As if you needed a reminder, the 2019 Bronx Bombers have suffered a decade’s worth of injuries this month, and the resulting team bears little resemblance to the one that broke camp. No less than 13 players on their 25-man active roster played in the minor leagues last season — an almost certain recipe for disaster. Yet after winning seven of their last eight contests, this ragtag group of overachievers is now 13-10, good enough for second place in the AL East. Without superstars like Luis Severino, Aaron Judge, Giancarlo Stanton, Gary Sanchez, and the list goes on, remaining competitive is an astonishing achievement.
On the other hand, many fans have already written off 2019 as a lost season, and there’s no shortage of justification for that view. The Yankees are now running out lineups with Clint Frazier — who began the year in Triple-A as the sixth outfielder on the depth chart — hitting cleanup. Incidentally, Frazier sat out Tuesday after spraining his ankle, so who knows where they go from here. At some point, this replacement squad that boasts an above-average offense is bound to regress, right? A schedule that has allowed the Yankees to play 20 of their first 23 games against losing teams certainly suggests that the current record is inflated.
When healthy, of course, the Bombers are probably the best team in baseball. Take a look at their projected lineup at full strength if you don’t believe me, with italics indicating players on the injured list as of Tuesday:
- CF, Aaron Hicks — 4.7 WAR in 2018 was third-best among all MLB center fielders
- RF, Aaron Judge — Averaging 8.4 WAR per 162 games since the start of 2017
- DH, Giancarlo Stanton — MLB-leading 97 home runs from 2017-2018
- C, Gary Sanchez — Career .856 OPS ranks in top five among all catchers in history
- 1B, Luke Voit — Has 20 homers in 62 games with NYY, a 55 HR-per-162 pace
- SS, Didi Gregorius — Broke his own record for home runs by a Yankee SS in 2018
- 3B, Miguel Andujar — Tied the all-time AL record for doubles by a rookie last year
- 2B, Gleyber Torres — Was named an All-Star in 2018 as a 21-year-old rookie
- LF, Brett Gardner — 2015 All-Star has a career-high .851 OPS this season
- 3B, DJ LeMahieu — 2016 NL batting champion won Gold Gloves in ’17 and ’18
- OF, Clint Frazier — Former fifth overall pick has a sparkling .974 OPS in 2019
- IF, Troy Tulowitzki — Five-time All-Star, two-time Silver Slugger, two-time Gold Glover
- C, Austin Romine — Hitting .250 this season after career year in 2018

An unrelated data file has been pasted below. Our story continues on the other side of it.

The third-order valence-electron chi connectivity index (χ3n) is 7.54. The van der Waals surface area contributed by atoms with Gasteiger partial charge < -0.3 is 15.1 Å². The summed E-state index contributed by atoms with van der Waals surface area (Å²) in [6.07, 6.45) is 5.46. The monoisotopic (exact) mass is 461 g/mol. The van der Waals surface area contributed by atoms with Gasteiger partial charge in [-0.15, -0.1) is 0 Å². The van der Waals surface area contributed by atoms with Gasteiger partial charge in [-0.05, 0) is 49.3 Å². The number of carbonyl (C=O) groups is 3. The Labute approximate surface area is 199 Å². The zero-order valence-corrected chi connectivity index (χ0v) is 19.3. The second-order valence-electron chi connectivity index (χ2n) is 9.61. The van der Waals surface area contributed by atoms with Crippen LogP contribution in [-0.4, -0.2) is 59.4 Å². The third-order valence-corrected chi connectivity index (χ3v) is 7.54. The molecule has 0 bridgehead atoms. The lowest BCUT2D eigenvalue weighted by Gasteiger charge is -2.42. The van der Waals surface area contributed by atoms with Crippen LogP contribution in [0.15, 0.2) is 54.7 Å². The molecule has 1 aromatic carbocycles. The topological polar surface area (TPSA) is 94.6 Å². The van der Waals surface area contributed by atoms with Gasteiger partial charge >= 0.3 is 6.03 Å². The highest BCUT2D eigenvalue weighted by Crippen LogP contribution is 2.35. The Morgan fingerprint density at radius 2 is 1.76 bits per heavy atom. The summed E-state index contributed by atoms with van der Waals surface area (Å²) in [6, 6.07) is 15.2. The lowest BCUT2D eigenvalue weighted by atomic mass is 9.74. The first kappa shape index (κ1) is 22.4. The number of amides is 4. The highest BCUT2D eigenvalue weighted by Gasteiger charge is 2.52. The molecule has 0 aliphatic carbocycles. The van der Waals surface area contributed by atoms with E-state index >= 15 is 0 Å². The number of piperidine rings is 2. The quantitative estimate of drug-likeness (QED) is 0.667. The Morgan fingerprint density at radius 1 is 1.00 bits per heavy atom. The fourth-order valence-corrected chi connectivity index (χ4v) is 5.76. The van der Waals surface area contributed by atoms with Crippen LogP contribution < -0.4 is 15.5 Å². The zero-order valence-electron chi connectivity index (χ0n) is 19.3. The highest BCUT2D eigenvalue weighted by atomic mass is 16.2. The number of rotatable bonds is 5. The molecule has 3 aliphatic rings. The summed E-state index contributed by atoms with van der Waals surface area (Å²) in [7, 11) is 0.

Not a single player on the Yankees injured list is expected to be out past August, while most will likely return well before the All-Star break. By and large, these are short-term hiccups rather than long-term roadblocks. And for a team as loaded as the Yankees, this difficult stretch is a very rare opportunity to see which prospects are worth keeping around. Once most of the casualties return to action, the Bombers will have too many contributors to give playing time, which is a wonderful problem to have.
The real problem, then, is to keep within striking distance in the standings while the top two-thirds of the lineup recovers. Even taking into consideration the Yankees’ unprecedented injured list, FanGraphs still gives them a 52% chance to win the division and an 86% chance of making the playoffs — truly a testament to this team’s depth. However, being forced to play a win-or-go-home Wild Card Game against, say, Trevor Bauer or Blake Snell would be a nightmare, one that would cut their title hopes in half. As a result, the Yankees need to do something they’ve been loathe to consider ever since George Steinbrenner’s passing: overpay.
As fellow PSA writer Brett Borzelli pointed out last week, the Yankees are the only team in baseball that spent less than 30% of its revenue on payroll last season, ostensibly because ownership wanted to reduce its luxury tax bill after splurging this offseason. But when the Yankees surprised fans by barely increasing payroll over the winter, they themselves shouldn’t be surprised when those fans — rightly or wrongly — blame ownership for underperformance. Now is their chance to change that perception by trading for an overpaid but productive veteran on a one-year contract, who can help the young guys weather the storm in May while potentially pushing them over the top in October.
Leaving public image aside, it’s actually in ownership’s financial interest to add $15 million or so in payroll, as counterintuitive as that sounds. As illustrated in the chart above, the team’s revenue increased by roughly 8% annually from 2001 to 2008, then shot up 18% in 2009 when the Yankees won their last World Series. Revenues proceeded to increase by only 3% yearly from 2010 to 2016, a transitional period for the franchise, before skyrocketing by 18% again in 2017 when the Bombers came within a game of the World Series. That represented a $93 million boost in earnings year-over-year — the product of fielding a contending roster. Moreover, as a $4.6 billion franchise that ranks as MLB’s most valuable by far, just a 2% change in the Yankees’ valuation is equivalent to almost $100 million. The difference between making and missing the playoffs, purely from an economic perspective, is therefore hard to overstate.
Who exactly the Yankees should target depends on which of their injuries turn out to be the most severe, but here are two candidates who are free agents after the season:
Overpaying for established talent — as the Yankees once did — would signal the team’s intention to go all-in this season, without losing any more top prospects. During the last year of Aaron Judge and Gary Sanchez earning the league minimum salary, this may yet be their best chance at the championship, injuries and all.